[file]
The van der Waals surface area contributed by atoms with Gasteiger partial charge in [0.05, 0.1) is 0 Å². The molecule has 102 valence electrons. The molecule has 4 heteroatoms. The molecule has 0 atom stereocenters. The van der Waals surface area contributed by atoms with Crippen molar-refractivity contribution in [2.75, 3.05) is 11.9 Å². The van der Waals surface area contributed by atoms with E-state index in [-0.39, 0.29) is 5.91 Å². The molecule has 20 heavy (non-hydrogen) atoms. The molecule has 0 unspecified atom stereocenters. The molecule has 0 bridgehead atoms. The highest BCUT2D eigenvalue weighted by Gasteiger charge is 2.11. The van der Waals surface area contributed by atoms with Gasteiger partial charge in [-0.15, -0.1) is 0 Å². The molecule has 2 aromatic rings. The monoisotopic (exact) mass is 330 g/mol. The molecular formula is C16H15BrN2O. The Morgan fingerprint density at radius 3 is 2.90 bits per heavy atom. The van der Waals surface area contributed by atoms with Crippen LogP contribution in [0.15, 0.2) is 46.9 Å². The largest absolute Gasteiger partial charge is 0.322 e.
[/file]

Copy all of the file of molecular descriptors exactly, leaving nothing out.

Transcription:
The van der Waals surface area contributed by atoms with Gasteiger partial charge in [0.05, 0.1) is 0 Å². The molecule has 102 valence electrons. The molecule has 4 heteroatoms. The molecule has 0 atom stereocenters. The van der Waals surface area contributed by atoms with Crippen molar-refractivity contribution in [2.75, 3.05) is 11.9 Å². The van der Waals surface area contributed by atoms with E-state index in [-0.39, 0.29) is 5.91 Å². The molecule has 20 heavy (non-hydrogen) atoms. The molecule has 0 unspecified atom stereocenters. The molecule has 0 bridgehead atoms. The highest BCUT2D eigenvalue weighted by Gasteiger charge is 2.11. The van der Waals surface area contributed by atoms with Gasteiger partial charge in [-0.15, -0.1) is 0 Å². The molecule has 2 aromatic rings. The monoisotopic (exact) mass is 330 g/mol. The molecular formula is C16H15BrN2O. The Morgan fingerprint density at radius 3 is 2.90 bits per heavy atom. The van der Waals surface area contributed by atoms with Crippen LogP contribution in [0.15, 0.2) is 46.9 Å². The largest absolute Gasteiger partial charge is 0.322 e.